Downloads before May 2022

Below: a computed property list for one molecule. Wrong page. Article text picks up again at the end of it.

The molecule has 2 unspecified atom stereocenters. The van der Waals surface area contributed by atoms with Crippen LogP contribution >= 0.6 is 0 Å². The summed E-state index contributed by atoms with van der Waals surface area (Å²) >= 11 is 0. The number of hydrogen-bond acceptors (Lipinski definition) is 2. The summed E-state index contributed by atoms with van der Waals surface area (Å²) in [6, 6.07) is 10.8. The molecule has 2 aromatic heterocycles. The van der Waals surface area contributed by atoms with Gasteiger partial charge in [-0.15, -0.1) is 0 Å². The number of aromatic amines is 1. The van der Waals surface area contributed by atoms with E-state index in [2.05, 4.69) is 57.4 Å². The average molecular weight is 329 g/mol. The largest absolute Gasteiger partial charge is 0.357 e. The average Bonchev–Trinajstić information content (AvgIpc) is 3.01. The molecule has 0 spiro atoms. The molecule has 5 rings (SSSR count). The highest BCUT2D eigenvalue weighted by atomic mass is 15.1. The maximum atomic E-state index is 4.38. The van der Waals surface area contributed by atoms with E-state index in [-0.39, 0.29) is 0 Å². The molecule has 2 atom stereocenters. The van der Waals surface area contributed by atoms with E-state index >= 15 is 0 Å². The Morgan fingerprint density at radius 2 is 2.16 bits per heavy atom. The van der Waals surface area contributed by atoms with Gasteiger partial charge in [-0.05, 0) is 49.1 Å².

Under United States President Barack Obama’s administration, the President’s Management Agenda mandated several actions to respond to the problem of poor relationships between and among federal government managers and employees. The purpose of the study was to examine whether a difference in perceptions of employee empowerment and organizational excellence, existed between the employees of higher and lower performing federal agencies, as measured by the Federal Employee Viewpoint Survey (FEVS). The theoretical framework of public choice theory posited that performance in public sector organizations could be improved by emulating the business sector by prioritizing performance, cost, efficiency, and accountability in an organization’s underpinnings. The research question for the study examined whether differences existed between the employees of higher and lower performing federal agencies as measured by indices of the FEVS, when controlling for gender, age, and education. This effort to create a better organizational culture for federal agencies was examined using secondary data obtained from the 2014 FEVS, designed to measure employees’ assessment of their work environment. This quantitative study involved a nonexperimental, correlational, and descriptive research design. Multiple regression analysis determined differences among the dependent variables as portrayed within the high- and low-performing agencies. Descriptive statistics were used to summarize the demographic variables. Analysis results of the 2014 FEVS report determined that no difference existed between employees (n = 258) from higher and lower performing agencies as measured by the FEVS, controlling for gender, age, and education. This study contributes to social change by enabling agencies to determine where managerial improvement is needed in agencies. The aim is to change and address the workforce culture of employees and managers, while building stronger public agencies at all levels of the federal government.